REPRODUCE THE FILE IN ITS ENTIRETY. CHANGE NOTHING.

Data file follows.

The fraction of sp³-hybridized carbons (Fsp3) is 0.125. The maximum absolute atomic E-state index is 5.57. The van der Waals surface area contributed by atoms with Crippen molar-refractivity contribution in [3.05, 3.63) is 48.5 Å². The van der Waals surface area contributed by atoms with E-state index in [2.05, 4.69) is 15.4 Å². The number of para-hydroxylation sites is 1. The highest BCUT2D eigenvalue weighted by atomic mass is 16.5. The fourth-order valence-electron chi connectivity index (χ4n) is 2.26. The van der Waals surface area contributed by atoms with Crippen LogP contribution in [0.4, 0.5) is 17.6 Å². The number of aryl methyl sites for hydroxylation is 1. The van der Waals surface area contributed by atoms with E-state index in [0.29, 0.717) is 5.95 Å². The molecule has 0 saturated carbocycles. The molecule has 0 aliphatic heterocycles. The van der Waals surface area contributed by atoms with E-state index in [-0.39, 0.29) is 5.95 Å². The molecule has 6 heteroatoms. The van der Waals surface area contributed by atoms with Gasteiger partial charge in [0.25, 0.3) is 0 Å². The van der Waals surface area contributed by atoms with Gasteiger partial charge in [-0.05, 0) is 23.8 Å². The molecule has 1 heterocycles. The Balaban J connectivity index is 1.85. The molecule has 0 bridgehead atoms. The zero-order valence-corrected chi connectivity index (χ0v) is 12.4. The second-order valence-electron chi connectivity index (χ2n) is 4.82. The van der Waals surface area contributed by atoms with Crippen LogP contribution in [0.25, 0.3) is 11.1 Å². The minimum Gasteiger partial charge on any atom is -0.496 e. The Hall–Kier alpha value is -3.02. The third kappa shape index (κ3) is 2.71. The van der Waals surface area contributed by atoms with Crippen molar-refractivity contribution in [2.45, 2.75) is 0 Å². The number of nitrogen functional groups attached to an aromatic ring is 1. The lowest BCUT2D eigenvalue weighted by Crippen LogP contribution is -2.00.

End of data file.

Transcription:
The fraction of sp³-hybridized carbons (Fsp3) is 0.125. The maximum absolute atomic E-state index is 5.57. The van der Waals surface area contributed by atoms with Crippen molar-refractivity contribution in [3.05, 3.63) is 48.5 Å². The van der Waals surface area contributed by atoms with E-state index in [2.05, 4.69) is 15.4 Å². The number of para-hydroxylation sites is 1. The highest BCUT2D eigenvalue weighted by atomic mass is 16.5. The fourth-order valence-electron chi connectivity index (χ4n) is 2.26. The van der Waals surface area contributed by atoms with Crippen LogP contribution in [0.4, 0.5) is 17.6 Å². The number of aryl methyl sites for hydroxylation is 1. The van der Waals surface area contributed by atoms with E-state index in [0.29, 0.717) is 5.95 Å². The molecule has 0 saturated carbocycles. The molecule has 0 aliphatic heterocycles. The van der Waals surface area contributed by atoms with E-state index in [-0.39, 0.29) is 5.95 Å². The molecule has 6 heteroatoms. The van der Waals surface area contributed by atoms with Gasteiger partial charge in [0.25, 0.3) is 0 Å². The van der Waals surface area contributed by atoms with Gasteiger partial charge in [-0.05, 0) is 23.8 Å². The molecule has 1 heterocycles. The Balaban J connectivity index is 1.85. The molecule has 0 bridgehead atoms. The zero-order valence-corrected chi connectivity index (χ0v) is 12.4. The second-order valence-electron chi connectivity index (χ2n) is 4.82. The van der Waals surface area contributed by atoms with Crippen LogP contribution in [0.25, 0.3) is 11.1 Å². The minimum Gasteiger partial charge on any atom is -0.496 e. The Hall–Kier alpha value is -3.02. The third kappa shape index (κ3) is 2.71. The van der Waals surface area contributed by atoms with Crippen molar-refractivity contribution in [2.45, 2.75) is 0 Å². The number of nitrogen functional groups attached to an aromatic ring is 1. The lowest BCUT2D eigenvalue weighted by Crippen LogP contribution is -2.00.